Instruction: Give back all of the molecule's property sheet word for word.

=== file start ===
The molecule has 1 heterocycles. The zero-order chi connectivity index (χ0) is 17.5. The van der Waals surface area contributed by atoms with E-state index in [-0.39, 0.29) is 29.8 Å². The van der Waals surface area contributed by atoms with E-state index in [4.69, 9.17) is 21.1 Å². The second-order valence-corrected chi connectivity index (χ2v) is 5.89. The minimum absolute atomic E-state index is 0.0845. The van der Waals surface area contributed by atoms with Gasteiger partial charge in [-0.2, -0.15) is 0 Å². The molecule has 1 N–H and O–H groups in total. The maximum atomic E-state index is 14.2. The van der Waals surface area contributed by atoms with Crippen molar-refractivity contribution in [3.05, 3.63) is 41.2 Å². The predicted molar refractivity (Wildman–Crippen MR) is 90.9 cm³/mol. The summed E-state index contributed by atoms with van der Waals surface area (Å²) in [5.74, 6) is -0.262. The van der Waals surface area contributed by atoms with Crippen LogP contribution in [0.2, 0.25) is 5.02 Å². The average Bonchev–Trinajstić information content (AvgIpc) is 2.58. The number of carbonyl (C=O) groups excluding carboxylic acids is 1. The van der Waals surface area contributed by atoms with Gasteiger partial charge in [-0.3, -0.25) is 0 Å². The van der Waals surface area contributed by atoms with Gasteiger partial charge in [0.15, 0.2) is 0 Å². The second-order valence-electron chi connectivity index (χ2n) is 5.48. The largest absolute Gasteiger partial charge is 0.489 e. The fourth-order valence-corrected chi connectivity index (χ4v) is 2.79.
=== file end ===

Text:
The molecule has 1 heterocycles. The zero-order chi connectivity index (χ0) is 17.5. The van der Waals surface area contributed by atoms with E-state index in [-0.39, 0.29) is 29.8 Å². The van der Waals surface area contributed by atoms with E-state index in [4.69, 9.17) is 21.1 Å². The second-order valence-corrected chi connectivity index (χ2v) is 5.89. The minimum absolute atomic E-state index is 0.0845. The van der Waals surface area contributed by atoms with Gasteiger partial charge in [-0.2, -0.15) is 0 Å². The molecule has 1 N–H and O–H groups in total. The maximum atomic E-state index is 14.2. The van der Waals surface area contributed by atoms with Crippen molar-refractivity contribution in [3.05, 3.63) is 41.2 Å². The predicted molar refractivity (Wildman–Crippen MR) is 90.9 cm³/mol. The summed E-state index contributed by atoms with van der Waals surface area (Å²) in [5.74, 6) is -0.262. The van der Waals surface area contributed by atoms with Crippen LogP contribution in [0.2, 0.25) is 5.02 Å². The average Bonchev–Trinajstić information content (AvgIpc) is 2.58. The number of carbonyl (C=O) groups excluding carboxylic acids is 1. The van der Waals surface area contributed by atoms with Gasteiger partial charge in [-0.3, -0.25) is 0 Å². The van der Waals surface area contributed by atoms with Gasteiger partial charge in [0.15, 0.2) is 0 Å². The second-order valence-electron chi connectivity index (χ2n) is 5.48. The largest absolute Gasteiger partial charge is 0.489 e. The fourth-order valence-corrected chi connectivity index (χ4v) is 2.79.